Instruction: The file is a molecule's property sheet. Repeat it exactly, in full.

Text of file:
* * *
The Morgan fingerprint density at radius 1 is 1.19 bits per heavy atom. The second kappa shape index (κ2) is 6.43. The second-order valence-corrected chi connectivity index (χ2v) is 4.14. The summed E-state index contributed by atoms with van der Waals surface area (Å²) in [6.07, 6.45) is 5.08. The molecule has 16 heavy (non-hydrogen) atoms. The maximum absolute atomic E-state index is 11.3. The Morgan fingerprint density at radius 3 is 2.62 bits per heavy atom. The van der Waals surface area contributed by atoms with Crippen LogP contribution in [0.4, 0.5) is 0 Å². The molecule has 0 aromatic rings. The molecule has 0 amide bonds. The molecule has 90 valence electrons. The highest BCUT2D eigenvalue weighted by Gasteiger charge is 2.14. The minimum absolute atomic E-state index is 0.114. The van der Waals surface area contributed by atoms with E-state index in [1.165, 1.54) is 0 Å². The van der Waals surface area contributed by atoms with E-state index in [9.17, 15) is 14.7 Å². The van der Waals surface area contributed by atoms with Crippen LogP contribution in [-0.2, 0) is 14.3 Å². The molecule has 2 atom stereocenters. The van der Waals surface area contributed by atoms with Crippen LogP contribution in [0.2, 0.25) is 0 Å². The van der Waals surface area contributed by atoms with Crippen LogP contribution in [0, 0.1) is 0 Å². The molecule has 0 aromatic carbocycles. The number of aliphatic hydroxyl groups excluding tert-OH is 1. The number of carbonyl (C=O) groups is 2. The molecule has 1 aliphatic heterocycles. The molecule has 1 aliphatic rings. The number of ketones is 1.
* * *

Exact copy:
The Morgan fingerprint density at radius 1 is 1.19 bits per heavy atom. The second kappa shape index (κ2) is 6.43. The second-order valence-corrected chi connectivity index (χ2v) is 4.14. The summed E-state index contributed by atoms with van der Waals surface area (Å²) in [6.07, 6.45) is 5.08. The molecule has 16 heavy (non-hydrogen) atoms. The maximum absolute atomic E-state index is 11.3. The Morgan fingerprint density at radius 3 is 2.62 bits per heavy atom. The van der Waals surface area contributed by atoms with Crippen LogP contribution in [0.4, 0.5) is 0 Å². The molecule has 0 aromatic rings. The molecule has 0 amide bonds. The molecule has 90 valence electrons. The highest BCUT2D eigenvalue weighted by Gasteiger charge is 2.14. The minimum absolute atomic E-state index is 0.114. The van der Waals surface area contributed by atoms with E-state index in [1.165, 1.54) is 0 Å². The van der Waals surface area contributed by atoms with E-state index in [9.17, 15) is 14.7 Å². The van der Waals surface area contributed by atoms with Crippen LogP contribution in [-0.2, 0) is 14.3 Å². The molecule has 2 atom stereocenters. The van der Waals surface area contributed by atoms with Crippen LogP contribution in [0.2, 0.25) is 0 Å². The van der Waals surface area contributed by atoms with Crippen LogP contribution in [0, 0.1) is 0 Å². The molecule has 0 aromatic carbocycles. The number of aliphatic hydroxyl groups excluding tert-OH is 1. The number of carbonyl (C=O) groups is 2. The molecule has 1 aliphatic heterocycles. The molecule has 1 aliphatic rings. The number of ketones is 1.